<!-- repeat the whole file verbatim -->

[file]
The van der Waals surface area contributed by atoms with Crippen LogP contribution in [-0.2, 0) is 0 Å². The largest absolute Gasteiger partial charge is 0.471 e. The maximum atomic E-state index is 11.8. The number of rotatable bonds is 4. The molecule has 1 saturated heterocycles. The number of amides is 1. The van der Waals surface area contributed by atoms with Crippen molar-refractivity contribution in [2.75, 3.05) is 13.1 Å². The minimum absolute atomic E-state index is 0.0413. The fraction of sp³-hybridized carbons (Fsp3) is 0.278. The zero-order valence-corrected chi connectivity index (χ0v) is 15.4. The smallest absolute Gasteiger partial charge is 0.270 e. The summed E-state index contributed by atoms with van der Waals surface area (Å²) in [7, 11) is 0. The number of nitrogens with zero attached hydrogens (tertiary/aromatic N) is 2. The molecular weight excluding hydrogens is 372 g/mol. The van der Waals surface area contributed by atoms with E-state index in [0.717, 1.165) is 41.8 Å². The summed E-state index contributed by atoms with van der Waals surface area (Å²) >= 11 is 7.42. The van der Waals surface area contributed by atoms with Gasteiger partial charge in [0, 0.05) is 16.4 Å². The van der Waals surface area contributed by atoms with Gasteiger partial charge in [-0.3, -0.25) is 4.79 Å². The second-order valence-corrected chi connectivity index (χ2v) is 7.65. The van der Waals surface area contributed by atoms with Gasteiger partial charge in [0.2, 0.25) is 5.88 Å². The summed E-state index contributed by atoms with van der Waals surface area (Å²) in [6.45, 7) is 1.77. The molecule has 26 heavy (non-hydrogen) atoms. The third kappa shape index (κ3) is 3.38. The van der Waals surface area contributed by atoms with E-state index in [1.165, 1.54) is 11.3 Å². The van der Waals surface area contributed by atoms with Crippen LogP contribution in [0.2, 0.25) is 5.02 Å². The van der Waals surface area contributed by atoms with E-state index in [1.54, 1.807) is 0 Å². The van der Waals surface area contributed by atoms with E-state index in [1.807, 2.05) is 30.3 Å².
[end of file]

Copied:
The van der Waals surface area contributed by atoms with Crippen LogP contribution in [-0.2, 0) is 0 Å². The largest absolute Gasteiger partial charge is 0.471 e. The maximum atomic E-state index is 11.8. The number of rotatable bonds is 4. The molecule has 1 saturated heterocycles. The number of amides is 1. The van der Waals surface area contributed by atoms with Crippen molar-refractivity contribution in [2.75, 3.05) is 13.1 Å². The minimum absolute atomic E-state index is 0.0413. The fraction of sp³-hybridized carbons (Fsp3) is 0.278. The zero-order valence-corrected chi connectivity index (χ0v) is 15.4. The smallest absolute Gasteiger partial charge is 0.270 e. The summed E-state index contributed by atoms with van der Waals surface area (Å²) in [7, 11) is 0. The number of nitrogens with zero attached hydrogens (tertiary/aromatic N) is 2. The molecular weight excluding hydrogens is 372 g/mol. The van der Waals surface area contributed by atoms with E-state index in [0.717, 1.165) is 41.8 Å². The summed E-state index contributed by atoms with van der Waals surface area (Å²) >= 11 is 7.42. The van der Waals surface area contributed by atoms with Gasteiger partial charge in [0, 0.05) is 16.4 Å². The van der Waals surface area contributed by atoms with Gasteiger partial charge in [-0.3, -0.25) is 4.79 Å². The second-order valence-corrected chi connectivity index (χ2v) is 7.65. The van der Waals surface area contributed by atoms with Gasteiger partial charge in [0.2, 0.25) is 5.88 Å². The summed E-state index contributed by atoms with van der Waals surface area (Å²) in [6.45, 7) is 1.77. The molecule has 26 heavy (non-hydrogen) atoms. The third kappa shape index (κ3) is 3.38. The van der Waals surface area contributed by atoms with E-state index in [1.165, 1.54) is 11.3 Å². The van der Waals surface area contributed by atoms with Crippen LogP contribution in [0.2, 0.25) is 5.02 Å². The van der Waals surface area contributed by atoms with E-state index in [1.54, 1.807) is 0 Å². The van der Waals surface area contributed by atoms with E-state index in [1.807, 2.05) is 30.3 Å².